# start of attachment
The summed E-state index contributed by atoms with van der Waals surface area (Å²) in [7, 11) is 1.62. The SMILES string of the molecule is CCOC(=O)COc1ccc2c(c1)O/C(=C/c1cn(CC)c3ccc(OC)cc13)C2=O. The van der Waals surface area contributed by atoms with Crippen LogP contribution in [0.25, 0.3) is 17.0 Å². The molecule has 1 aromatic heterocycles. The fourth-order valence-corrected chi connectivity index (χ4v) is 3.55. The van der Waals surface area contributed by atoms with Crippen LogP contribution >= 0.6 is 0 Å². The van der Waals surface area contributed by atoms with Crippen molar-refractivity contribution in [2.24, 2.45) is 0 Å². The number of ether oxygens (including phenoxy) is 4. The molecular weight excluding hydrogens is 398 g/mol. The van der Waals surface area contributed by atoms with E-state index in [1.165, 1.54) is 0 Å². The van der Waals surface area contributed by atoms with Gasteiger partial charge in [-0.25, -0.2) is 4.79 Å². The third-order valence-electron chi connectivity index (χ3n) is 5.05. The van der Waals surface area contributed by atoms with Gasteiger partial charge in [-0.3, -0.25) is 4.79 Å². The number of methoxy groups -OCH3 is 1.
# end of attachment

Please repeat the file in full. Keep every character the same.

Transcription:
The summed E-state index contributed by atoms with van der Waals surface area (Å²) in [7, 11) is 1.62. The SMILES string of the molecule is CCOC(=O)COc1ccc2c(c1)O/C(=C/c1cn(CC)c3ccc(OC)cc13)C2=O. The van der Waals surface area contributed by atoms with Crippen LogP contribution in [0.25, 0.3) is 17.0 Å². The molecule has 1 aromatic heterocycles. The fourth-order valence-corrected chi connectivity index (χ4v) is 3.55. The van der Waals surface area contributed by atoms with Crippen LogP contribution >= 0.6 is 0 Å². The van der Waals surface area contributed by atoms with Crippen molar-refractivity contribution in [2.24, 2.45) is 0 Å². The number of ether oxygens (including phenoxy) is 4. The molecular weight excluding hydrogens is 398 g/mol. The van der Waals surface area contributed by atoms with E-state index in [1.165, 1.54) is 0 Å². The van der Waals surface area contributed by atoms with Gasteiger partial charge in [-0.25, -0.2) is 4.79 Å². The third-order valence-electron chi connectivity index (χ3n) is 5.05. The van der Waals surface area contributed by atoms with Gasteiger partial charge in [-0.3, -0.25) is 4.79 Å². The number of methoxy groups -OCH3 is 1.